Prototyping through different means is great because it gives the designer a tool to check their assumptions, test design hypotheses, and ultimately generate even more evidence that the design proposal is valid and beneficial. With a good prototype, both architect and client can move forward with confidence, which is no small feat. So when it comes to HCD in architecture, the question is how to expand the tools we use to evaluate and iterate design proposals, ideally in a way that puts architect and non-architect on equal footing.

How do we test large scale experiences? HCD is being used right now to test spatial experiences such a redesigning hotel lobbies and travel journeys, but how do we test something like the redesign of a park? Urbanists with their recent focus on tactical urbanism have provided one way to think about this. You prototype a park by doing something small and scrappy, often without much interest in design quality (at least in the ways it would be understood by capital-A architects). NYC’s experiments with street plazas under Mayor Bloomberg are another example. Dig in to these stories and what you find is that by and large they’re championed by people outside of the architectural disciplines. How could architects build a culture of rapid experimentation at 1:1 scale within the discipline? I’m optimistic about VR but the technology still needs to mature substantially.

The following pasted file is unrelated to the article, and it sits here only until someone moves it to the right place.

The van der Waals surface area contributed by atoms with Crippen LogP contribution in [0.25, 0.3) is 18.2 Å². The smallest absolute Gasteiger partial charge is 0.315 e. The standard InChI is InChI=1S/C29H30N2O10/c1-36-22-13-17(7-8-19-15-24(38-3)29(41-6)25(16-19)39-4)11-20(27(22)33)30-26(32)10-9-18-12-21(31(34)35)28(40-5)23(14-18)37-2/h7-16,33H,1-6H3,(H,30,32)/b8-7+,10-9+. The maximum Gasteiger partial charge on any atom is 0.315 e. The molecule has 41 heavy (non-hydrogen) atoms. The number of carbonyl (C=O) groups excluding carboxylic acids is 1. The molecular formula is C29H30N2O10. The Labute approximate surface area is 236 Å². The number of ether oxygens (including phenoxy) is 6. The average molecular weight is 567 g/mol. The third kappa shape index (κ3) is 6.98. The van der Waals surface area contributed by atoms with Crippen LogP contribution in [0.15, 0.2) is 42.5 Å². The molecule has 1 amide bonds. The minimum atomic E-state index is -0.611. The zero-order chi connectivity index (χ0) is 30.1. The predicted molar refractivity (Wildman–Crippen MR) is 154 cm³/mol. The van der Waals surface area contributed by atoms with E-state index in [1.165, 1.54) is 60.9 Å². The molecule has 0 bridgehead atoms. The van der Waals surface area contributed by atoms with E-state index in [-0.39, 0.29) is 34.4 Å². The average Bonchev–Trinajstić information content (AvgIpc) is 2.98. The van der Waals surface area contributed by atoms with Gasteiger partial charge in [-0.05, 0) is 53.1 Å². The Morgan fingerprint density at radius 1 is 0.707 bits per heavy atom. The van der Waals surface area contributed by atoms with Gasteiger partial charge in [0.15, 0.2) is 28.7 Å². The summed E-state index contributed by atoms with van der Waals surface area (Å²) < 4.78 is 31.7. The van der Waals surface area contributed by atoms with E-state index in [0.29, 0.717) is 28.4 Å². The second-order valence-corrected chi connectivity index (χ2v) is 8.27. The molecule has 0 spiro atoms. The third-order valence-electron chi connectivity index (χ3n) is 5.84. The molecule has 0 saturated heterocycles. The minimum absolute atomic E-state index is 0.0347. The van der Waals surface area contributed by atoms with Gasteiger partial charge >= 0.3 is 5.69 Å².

The Shed, shown in a rendering by DS+R

How do you test conditions and experiences that have not existed before and are too large to prototype? Buildings are more like an operating system than an app, which is a problem because it’s easier to test an OS than an app. An OS provides the platform for countless activities and actions, intention and unintentional. Some of those activities (say, sleeping) are common and the architect can use analogous examples to understand important factors that influence them. Great buildings, on the other hand, enable activities and moods that have not been experienced yet. The Shed in NYC presents such an example. How does the architect anticipate — and therefore test — the conditions created by the Shed’s retractable roof? No one knows if it will work, how it will work, or what it will inspire.

How do you make decisions about such a thing with any degree of confidence? The answer may be that you don’t, and that’s fine too. Sometimes the rhetoric of HCD seems to presents the possibility of a design process that is free of risk, but a world without risk is a boring one indeed. At the same time, a world without informed risk is foolish, so the question remains, how do we acknowledge the risks inherent in our architectural decisions and still act confidently?